Don’t even think of Facebook as a social network anymore.
It’s an empire. Check this out:
- It has more than 1.7 billion monthly active users. That’s 40% of the world’s population. 1.1 billion of them check it every single day.
- The average North American spends 40 minutes a day on Facebook.
- There are 500,000 new users every day.
- 25% of the time we’re looking at our phones, we’re looking at Facebook
47 Incredible Facebook Statistics and Facts for 2016
There is no shortage of interesting Facebook statistics out there. We’ve collated and categorized the most up-to-date, most interesting facts we could find.
I could go on, but you get the idea. Facebook is the creepiest, most pervasive, most powerful business tool on the planet. It’s also the best tool that you, as a Marketer, have access to. But we need to learn how to use it, first.
Facebook is Not Our Friend:
We get cozy with Facebook. It’s how we zone out from our busy day for a moment to check up on cat videos, conspiracy theories, or creep old classmates. It has such a feel-good vibe; so much so that we forget that when it comes to doing business, Facebook will keep smiling as it squeezes out our last nickel.
Facebook is not our friend. It’s a business; we, as businesses, are its fuel.
The Myth: If I put it on Facebook, people will see it.
Truth: Unless you’re a ninja poster, less than 3% of your audience will see your post. It’s largely pay-to-play.
Here’s Why: Facebook has pulled off one of the biggest bait-and switches in history. The years leading up to 2012 were a golden age for the businesses on Facebook. They collected fans, posted often, and could assume that almost all of their peeps would see their messaging.
Starting in 2012, Facebook turned the tables. Recognizing the value of its platform, it began to progressively lower the number of people that free posts reached. The free ride was over.
Here is the % of your audience that the average post will reach:
2016: below 1%
Why? It’s a classic bait-and-switch. We got so hooked on Facebook we forgot it’s a private company out for as much of our money as possible. We got addicted, and we got our businesses addicted. That’s how their ad revenue, from the US alone, went from $5 billion in 2014 to a projected $10 billion in 2016.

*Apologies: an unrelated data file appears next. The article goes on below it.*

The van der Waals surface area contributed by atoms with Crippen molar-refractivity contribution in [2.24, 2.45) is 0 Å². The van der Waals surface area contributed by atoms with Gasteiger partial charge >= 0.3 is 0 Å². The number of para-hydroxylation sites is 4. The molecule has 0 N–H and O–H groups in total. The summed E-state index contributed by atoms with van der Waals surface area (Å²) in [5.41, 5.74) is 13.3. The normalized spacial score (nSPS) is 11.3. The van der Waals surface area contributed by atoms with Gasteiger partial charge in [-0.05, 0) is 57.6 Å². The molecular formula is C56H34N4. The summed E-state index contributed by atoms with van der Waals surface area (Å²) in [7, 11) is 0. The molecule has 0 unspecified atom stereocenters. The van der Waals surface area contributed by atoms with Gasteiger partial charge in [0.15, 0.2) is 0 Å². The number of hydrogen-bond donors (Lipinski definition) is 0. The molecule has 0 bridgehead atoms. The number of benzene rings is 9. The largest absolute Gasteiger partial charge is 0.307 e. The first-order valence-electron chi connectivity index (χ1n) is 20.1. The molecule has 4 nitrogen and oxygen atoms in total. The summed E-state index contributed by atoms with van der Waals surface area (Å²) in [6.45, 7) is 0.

Let’s think about Facebook differently. It’s not a glorified community bulletin where we can post messages for all to see. However, with only 2% of your audience seeing your average post, it’s a glimmer of the profitable platform it once was.
The good news is that Facebook offers the best advertising platform in the world. With the mountain of data it has on every user (it’s genuinely creepy), you can target your audience not just by geography and demographic, but by education, interests and job title.
Google allows you to search by what people are looking for. Facebook targets who they are and what they’re interested in. As long as you have a good understanding of the nature of your target audience, you can speak to them directly and it doesn’t need to cost a lot of money.
When we think of “advertising,” we’re conditioned to think of expensive, mass media campaigns. Facebook is different. Instead of spending $1000 to whisper your message into the virtual noise, you can spend $50 to state it clearly and persuasively to the people you most want to engage.
Case Study: How it Works
I own a pet store, “Craft Pets.” I’m bringing in a new flea collar that, unlike the others, uses no nasty chemicals. I’m so excited about it that I write a blog post about all the nasty chemicals that are used to make your average flea collar in order to promote my organic option.
I post my blog online and link it into my email newsletter. But when I send it out, the response is tepid. A small fraction of my established customer base is committed enough to organic products to buy my premium priced option. I sell 3 in my online store and then crickets. I need to go outside my regular audience base…but how?
Craft Pets has a healthy Facebook page and I throw a post onto it promoting the blog post (with a link to my online store in the blog post, of course). I need to get it out to the right people, so here’s what I do:
(Note: this is the simplest route and the best place to start. Once you have the hang of this, Facebook has more advanced tools that give you more options)
- Under the post, I click “Boost.” Make sure less than 20% of the image is covered in text.
- When the window pops up, I choose to “Create a New Audience.” 80% of my customers are women, so I choose to target women, aged 20-55, living within 25 miles of Edmonton.
- Under “Interests”, I choose “organic food,” ”pets,” “sustainability,” “dog owner,” and a variety of other synonymous words. It will prompt me about how many people are in my “reach” and if I should broaden or narrow my parameters. I only want to speak to the people who are likely to be interested.
- I choose to run my ad for 7 days, at $25/ day. I plug in my credit card and double check how the boost will look on desktop and mobile. Remember that the majority of views will probably be on a mobile device
I wait. I can check in to see how my ad is doing at any time, and if I’m keen I can look up established benchmarks for my performance numbers.